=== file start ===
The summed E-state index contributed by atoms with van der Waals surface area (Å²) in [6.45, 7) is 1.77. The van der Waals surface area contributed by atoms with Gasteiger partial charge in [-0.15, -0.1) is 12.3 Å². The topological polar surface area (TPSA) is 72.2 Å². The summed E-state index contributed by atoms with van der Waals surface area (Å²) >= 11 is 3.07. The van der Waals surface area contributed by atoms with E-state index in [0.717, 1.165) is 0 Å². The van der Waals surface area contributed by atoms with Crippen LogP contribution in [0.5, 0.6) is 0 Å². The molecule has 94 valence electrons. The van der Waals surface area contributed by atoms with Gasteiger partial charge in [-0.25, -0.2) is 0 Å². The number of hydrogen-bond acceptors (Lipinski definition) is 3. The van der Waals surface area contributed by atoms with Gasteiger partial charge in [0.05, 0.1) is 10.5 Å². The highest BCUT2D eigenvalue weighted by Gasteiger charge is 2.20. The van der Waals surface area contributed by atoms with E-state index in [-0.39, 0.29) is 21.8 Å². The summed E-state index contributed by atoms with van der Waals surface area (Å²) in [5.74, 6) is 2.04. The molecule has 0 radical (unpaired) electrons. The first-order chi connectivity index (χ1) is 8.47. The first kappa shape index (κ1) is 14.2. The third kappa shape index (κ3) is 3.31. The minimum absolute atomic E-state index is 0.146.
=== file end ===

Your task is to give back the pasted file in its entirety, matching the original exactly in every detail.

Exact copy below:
The summed E-state index contributed by atoms with van der Waals surface area (Å²) in [6.45, 7) is 1.77. The van der Waals surface area contributed by atoms with Gasteiger partial charge in [-0.15, -0.1) is 12.3 Å². The topological polar surface area (TPSA) is 72.2 Å². The summed E-state index contributed by atoms with van der Waals surface area (Å²) >= 11 is 3.07. The van der Waals surface area contributed by atoms with E-state index in [0.717, 1.165) is 0 Å². The van der Waals surface area contributed by atoms with Crippen LogP contribution in [0.5, 0.6) is 0 Å². The molecule has 94 valence electrons. The van der Waals surface area contributed by atoms with Gasteiger partial charge in [-0.25, -0.2) is 0 Å². The number of hydrogen-bond acceptors (Lipinski definition) is 3. The van der Waals surface area contributed by atoms with Gasteiger partial charge in [0.05, 0.1) is 10.5 Å². The highest BCUT2D eigenvalue weighted by Gasteiger charge is 2.20. The van der Waals surface area contributed by atoms with E-state index in [-0.39, 0.29) is 21.8 Å². The summed E-state index contributed by atoms with van der Waals surface area (Å²) in [5.74, 6) is 2.04. The molecule has 0 radical (unpaired) electrons. The first-order chi connectivity index (χ1) is 8.47. The first kappa shape index (κ1) is 14.2. The third kappa shape index (κ3) is 3.31. The minimum absolute atomic E-state index is 0.146.